It could be that the Cavs have gone as far as they can with Brown, that he has taken them to a certain level and can't take them further. That happens, and Brown understands the team has the right to make that decision. But if he is let go, he'll be hired pretty quick. And the Cavs then must find a replacement.
The key, though, is that these are Cavs decisions, not LeBron ones. These are about the team. The Cavs have bent over backward to do what it can for James to keep him happy in his seven seasons. It hired one of his friends to work as a player liaison. It has LeBron's "team" sitting courtside, front row. It treats him like the superstar he is -- to the point of enabling a guy who has won two MVPs but no titles.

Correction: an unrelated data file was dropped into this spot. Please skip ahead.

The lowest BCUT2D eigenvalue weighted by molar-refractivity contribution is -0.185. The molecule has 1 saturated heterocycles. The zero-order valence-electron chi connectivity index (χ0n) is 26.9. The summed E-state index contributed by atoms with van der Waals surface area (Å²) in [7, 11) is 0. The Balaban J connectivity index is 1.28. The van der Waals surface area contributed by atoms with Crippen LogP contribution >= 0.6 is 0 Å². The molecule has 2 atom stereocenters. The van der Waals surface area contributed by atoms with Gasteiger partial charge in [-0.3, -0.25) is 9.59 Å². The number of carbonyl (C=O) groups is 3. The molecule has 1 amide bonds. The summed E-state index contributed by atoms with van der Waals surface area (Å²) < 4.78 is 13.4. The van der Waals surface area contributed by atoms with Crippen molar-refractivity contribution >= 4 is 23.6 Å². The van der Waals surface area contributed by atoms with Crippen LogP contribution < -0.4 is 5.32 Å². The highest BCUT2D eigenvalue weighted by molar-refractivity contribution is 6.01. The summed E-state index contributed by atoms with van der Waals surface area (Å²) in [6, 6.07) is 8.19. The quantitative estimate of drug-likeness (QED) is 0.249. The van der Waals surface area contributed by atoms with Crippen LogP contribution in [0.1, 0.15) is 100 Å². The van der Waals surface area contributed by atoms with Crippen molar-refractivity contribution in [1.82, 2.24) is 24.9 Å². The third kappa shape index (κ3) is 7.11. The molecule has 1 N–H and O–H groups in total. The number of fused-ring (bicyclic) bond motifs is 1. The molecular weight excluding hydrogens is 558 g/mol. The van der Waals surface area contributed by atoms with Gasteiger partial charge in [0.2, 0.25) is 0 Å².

But ... it's also kind of silly to think that stars don't get preferential treatment. Jimmy Johnson used to say that those who produce get more rope. An undrafted rookie who falls asleep in a meeting would be cut, he said. What if Dan Marino fell asleep, Johnson was asked. He leaned over, cupped his hand around his mouth and whispered, "Please wake up."
Preferential treatment, though, does not mean ceding control. There are limits and, at this point, the Cavs should embrace those limits. The past two years the Cavs tried to win a title while teams like the Knicks and Nets gutted themselves in hopes of gaining LeBron. That the Cavs failed to win does not diminish the effort.
So empower James, but do not enable him. Empower him by trying to win, but do not enable him by making him bigger than life itself.
Treat James like a man, pure and simple. If that's not good enough for him ... well ... then his reasons for leaving would be about him. And in the end, that would say more about him than it would the team.